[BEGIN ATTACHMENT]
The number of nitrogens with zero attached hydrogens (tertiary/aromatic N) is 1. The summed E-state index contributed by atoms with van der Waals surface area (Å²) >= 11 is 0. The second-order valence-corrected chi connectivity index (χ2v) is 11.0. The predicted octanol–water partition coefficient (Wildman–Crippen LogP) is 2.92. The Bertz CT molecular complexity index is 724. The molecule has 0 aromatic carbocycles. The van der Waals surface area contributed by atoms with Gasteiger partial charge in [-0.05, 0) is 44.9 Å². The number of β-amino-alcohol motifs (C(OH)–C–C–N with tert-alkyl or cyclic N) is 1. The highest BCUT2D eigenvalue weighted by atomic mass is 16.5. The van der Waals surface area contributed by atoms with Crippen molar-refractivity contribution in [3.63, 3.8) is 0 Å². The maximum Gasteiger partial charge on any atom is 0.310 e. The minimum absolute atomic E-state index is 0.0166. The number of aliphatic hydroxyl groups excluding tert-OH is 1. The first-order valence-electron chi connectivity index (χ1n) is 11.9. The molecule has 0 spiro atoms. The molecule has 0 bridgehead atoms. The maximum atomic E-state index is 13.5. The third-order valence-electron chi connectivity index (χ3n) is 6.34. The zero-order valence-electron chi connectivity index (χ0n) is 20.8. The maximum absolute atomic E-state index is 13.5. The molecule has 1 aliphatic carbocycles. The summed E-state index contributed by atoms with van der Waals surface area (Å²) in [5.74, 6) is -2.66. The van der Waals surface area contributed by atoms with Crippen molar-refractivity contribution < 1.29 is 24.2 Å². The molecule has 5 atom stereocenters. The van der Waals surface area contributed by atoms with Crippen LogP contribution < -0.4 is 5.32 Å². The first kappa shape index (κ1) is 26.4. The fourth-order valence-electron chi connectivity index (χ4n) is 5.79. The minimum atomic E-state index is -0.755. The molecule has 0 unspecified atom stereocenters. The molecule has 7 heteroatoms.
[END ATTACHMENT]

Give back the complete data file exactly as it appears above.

The number of nitrogens with zero attached hydrogens (tertiary/aromatic N) is 1. The summed E-state index contributed by atoms with van der Waals surface area (Å²) >= 11 is 0. The second-order valence-corrected chi connectivity index (χ2v) is 11.0. The predicted octanol–water partition coefficient (Wildman–Crippen LogP) is 2.92. The Bertz CT molecular complexity index is 724. The molecule has 0 aromatic carbocycles. The van der Waals surface area contributed by atoms with Gasteiger partial charge in [-0.05, 0) is 44.9 Å². The number of β-amino-alcohol motifs (C(OH)–C–C–N with tert-alkyl or cyclic N) is 1. The highest BCUT2D eigenvalue weighted by atomic mass is 16.5. The van der Waals surface area contributed by atoms with Crippen molar-refractivity contribution in [3.63, 3.8) is 0 Å². The maximum Gasteiger partial charge on any atom is 0.310 e. The minimum absolute atomic E-state index is 0.0166. The number of aliphatic hydroxyl groups excluding tert-OH is 1. The first-order valence-electron chi connectivity index (χ1n) is 11.9. The molecule has 0 spiro atoms. The molecule has 0 bridgehead atoms. The maximum atomic E-state index is 13.5. The third-order valence-electron chi connectivity index (χ3n) is 6.34. The zero-order valence-electron chi connectivity index (χ0n) is 20.8. The maximum absolute atomic E-state index is 13.5. The molecule has 1 aliphatic carbocycles. The summed E-state index contributed by atoms with van der Waals surface area (Å²) in [5.74, 6) is -2.66. The van der Waals surface area contributed by atoms with Crippen molar-refractivity contribution < 1.29 is 24.2 Å². The molecule has 5 atom stereocenters. The van der Waals surface area contributed by atoms with Crippen LogP contribution < -0.4 is 5.32 Å². The first kappa shape index (κ1) is 26.4. The fourth-order valence-electron chi connectivity index (χ4n) is 5.79. The minimum atomic E-state index is -0.755. The molecule has 0 unspecified atom stereocenters. The molecule has 7 heteroatoms.